Genetic testing looks for specific inherited changes (mutations) in a person’s chromosomes, genes, or proteins. Genetic mutations can have harmful, beneficial, neutral (no effect), or uncertain effects on health. Mutations that are harmful may increase a person’s chance, or risk, of developing a disease such as cancer. Overall, inherited mutations are thought to play a role in about 5 to 10 percent of all cancers.
Cancer can sometimes appear to “run in families” even if it is not caused by an inherited mutation. For example, a shared environment or lifestyle, such as tobacco use, can cause similar cancers to develop among family members. However, certain patterns —— such as the types of cancer that develop, other non-cancer conditions that are seen, and the ages at which cancer typically develops—may suggest the presence of a hereditary cancer syndrome.
The genetic mutations that cause many of the known hereditary cancer syndromes have been identified, and genetic testing can confirm whether a condition is, indeed, the result of an inherited syndrome. Genetic testing is also done to determine whether family members without obvious illness have inherited the same mutation as a family member who is known to carry a cancer-associated mutation.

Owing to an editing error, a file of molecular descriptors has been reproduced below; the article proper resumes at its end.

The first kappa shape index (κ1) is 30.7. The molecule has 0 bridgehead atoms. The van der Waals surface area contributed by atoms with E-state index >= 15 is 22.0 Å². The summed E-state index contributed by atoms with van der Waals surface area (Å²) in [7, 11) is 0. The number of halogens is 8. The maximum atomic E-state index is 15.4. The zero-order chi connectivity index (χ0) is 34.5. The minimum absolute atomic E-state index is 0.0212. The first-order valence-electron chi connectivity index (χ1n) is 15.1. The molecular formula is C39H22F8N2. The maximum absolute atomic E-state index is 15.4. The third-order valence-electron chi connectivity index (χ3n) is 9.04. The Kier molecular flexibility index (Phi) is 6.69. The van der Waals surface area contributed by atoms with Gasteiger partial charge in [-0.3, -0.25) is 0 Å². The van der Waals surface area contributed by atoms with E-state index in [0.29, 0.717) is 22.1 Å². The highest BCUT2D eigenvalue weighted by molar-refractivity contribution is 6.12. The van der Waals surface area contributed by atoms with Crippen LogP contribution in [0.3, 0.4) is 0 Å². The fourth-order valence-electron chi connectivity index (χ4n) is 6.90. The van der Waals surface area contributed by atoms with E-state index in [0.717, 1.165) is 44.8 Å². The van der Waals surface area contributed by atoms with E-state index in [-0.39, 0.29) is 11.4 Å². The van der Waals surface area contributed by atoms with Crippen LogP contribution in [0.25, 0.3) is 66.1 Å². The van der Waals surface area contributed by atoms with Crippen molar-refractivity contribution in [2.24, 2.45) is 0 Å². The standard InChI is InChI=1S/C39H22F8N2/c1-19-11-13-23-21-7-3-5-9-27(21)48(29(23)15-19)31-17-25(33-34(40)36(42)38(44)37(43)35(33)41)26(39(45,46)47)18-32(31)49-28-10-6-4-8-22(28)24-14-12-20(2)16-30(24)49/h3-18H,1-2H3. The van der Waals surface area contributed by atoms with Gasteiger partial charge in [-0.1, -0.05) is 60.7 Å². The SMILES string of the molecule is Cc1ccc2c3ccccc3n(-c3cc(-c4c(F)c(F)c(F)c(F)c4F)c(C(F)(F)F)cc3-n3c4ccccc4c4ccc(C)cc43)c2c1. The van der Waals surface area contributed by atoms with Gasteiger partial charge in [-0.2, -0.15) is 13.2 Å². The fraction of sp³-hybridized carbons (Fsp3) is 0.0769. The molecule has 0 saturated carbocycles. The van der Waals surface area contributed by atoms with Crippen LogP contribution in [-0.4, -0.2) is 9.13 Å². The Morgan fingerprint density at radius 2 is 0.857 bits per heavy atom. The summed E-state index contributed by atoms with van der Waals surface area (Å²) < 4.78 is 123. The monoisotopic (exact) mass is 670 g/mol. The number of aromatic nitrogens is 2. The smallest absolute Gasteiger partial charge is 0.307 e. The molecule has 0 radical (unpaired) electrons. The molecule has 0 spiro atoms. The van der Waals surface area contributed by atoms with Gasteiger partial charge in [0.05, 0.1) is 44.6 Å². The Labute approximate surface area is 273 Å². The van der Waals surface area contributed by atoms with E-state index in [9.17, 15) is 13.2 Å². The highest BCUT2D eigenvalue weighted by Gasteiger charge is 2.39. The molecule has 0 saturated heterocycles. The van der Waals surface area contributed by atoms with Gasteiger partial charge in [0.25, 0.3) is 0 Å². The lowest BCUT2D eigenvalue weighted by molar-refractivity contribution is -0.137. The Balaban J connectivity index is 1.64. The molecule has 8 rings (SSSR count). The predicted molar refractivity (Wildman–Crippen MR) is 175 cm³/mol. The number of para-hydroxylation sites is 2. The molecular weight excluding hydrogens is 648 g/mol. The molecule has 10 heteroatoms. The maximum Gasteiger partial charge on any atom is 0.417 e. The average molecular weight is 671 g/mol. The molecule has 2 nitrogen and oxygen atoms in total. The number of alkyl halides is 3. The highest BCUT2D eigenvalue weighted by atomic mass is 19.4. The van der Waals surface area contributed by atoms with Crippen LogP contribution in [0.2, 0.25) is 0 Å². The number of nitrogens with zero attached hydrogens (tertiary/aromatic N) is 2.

Inherited genetic mutations can increase a person’s risk of developing cancer through a variety of mechanisms, depending on the function of the gene. Mutations in genes that control cell growth and the repair of damaged DNA are particularly likely to be associated with increased cancer risk.
Genetic testing of tumor samples can also be performed, but this Fact Sheet does not cover such testing.
Angelina Jolie's revealed that she had undergone a preventative double mastectomy after tests showed that she carries the BRCA1 cancer gene, leaving her with an 87% chance of contracting breast cancer.
Now, two years later, Angelina has revealed she had her ovaries removed in a final procedure.
She faced an 87% chance of developing breast cancer — about five times the general population risk — and a 50% risk of developing ovarian cancer.
|Tumour Types||Risk of ordinary people||Risk of gene mutation|
|secondary breast cancer||3.5%~11% (5 years)||27% (5 years)||12% (5 years) |
40~50% (20 years)
|ovarian cancer (Male)||0.1%||1%~2%||5%~10%|
|prostate cancer||15% (Nordic) |
Disclaimer : CCDB is an nonprofit resource available to genetics professionals to help them identify appropriate, currently available genetic tests. It assumes familiarity with the genetic mechanisms of disease causation and genetic counseling principles. Consumers are encouraged to speak with a healthcare provider or a genetics clinic for questions regarding availability and appropriateness of the recommended genetic testing.